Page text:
Sunday, October 02, 2005

EinsteinFest: Witnessing Atoms

Friedrich Durrenmatt once said: “Einstein used to speak of God so often that I almost looked upon him as a disguised theologian.” (see Einstein and God by Thomas Torrance).

This morning I attended my second lecture of EinsteinFest at the Perimeter Institute. John Rigden from Washington University in St. Louis (hey, Jason!) spoke about the April/May papers of Einstein in 1905 under the title “Witnessing Atoms”. These papers proved to the skeptics that atoms did indeed exist (believe it or not, there were many scientists in 1905 who did not believe in either atoms or molecules).

What I found most fascinating about the lecture was the way Rigden began his review with references to the way Einstein spoke about “searching for the thoughts of God”. Einstein also spoke with extreme confidence about his discoveries, so much so that when asked how he would respond if other physicists doubted his theories, he replied, “Then I would feel sorry for God, because my theories are true.”

I love that sense of confidence. Perhaps it derives from the sense of certainty when your own thought experiments lead to answers to ultimate concerns (to borrow from Tillich). For what it’s worth, I’ve felt that same sense of certainty a few times in my life, once fairly recently. That sense of confidence and certainty leads to courage of conviction and a willingness to swim against the prevailing currents.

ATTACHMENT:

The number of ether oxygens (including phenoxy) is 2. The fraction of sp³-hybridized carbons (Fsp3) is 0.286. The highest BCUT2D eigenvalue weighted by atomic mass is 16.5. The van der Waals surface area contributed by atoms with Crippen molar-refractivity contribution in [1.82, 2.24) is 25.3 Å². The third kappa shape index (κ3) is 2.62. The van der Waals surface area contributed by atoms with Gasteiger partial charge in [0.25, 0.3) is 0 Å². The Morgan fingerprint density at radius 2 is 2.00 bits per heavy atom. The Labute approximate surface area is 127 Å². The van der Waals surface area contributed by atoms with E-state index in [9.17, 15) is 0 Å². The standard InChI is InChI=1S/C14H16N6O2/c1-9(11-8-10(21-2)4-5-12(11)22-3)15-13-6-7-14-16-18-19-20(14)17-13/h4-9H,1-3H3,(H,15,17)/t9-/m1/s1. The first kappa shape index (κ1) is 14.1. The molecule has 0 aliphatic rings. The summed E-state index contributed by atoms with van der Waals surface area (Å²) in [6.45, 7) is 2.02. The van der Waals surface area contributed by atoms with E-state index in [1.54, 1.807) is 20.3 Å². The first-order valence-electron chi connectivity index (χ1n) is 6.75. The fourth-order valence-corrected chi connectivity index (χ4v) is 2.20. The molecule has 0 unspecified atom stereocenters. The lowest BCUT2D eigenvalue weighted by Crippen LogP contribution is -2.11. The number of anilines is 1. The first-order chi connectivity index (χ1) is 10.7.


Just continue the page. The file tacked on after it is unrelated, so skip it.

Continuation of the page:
In the April/May papers published by Einstein about the dissolving of sugar molecules in water and the motion of a pollen particle in water, he demonstrated with absolute certainty that both phenomena could be explained by the same principles…Brownian motion. Brownian motion, in turn, could be explained by the statistical probabilities of atoms colliding with one another. The only difference between a sugar molecule and a grain of pollen was size.

In demonstrating atomism, Einstein effectively brought 19th-century thermodynamics and mechanics together; they had been considered separate and thought incompatible previously.

Rigden’s lecture didn’t hold together very well at this point. Perhaps his book does a better job of explaining Einstein’s genius in witnessing atoms. In any case, today’s and last night’s lecture led me to the Toronto Star’s Ideas section for Sunday, October 2nd which starts a three-part series on Einstein. It also led me and my son to Chapters to purchase two books: 1) David Bodanis’s E=mc2: A Biography of the World’s Most Famous Equation and 2) Michio Kaku’s Einstein’s Cosmos: How Einstein’s vision Transformed Our Understanding of Space and Time.

This is going to be an intellectually stimulating few weeks at the Perimeter Institute.

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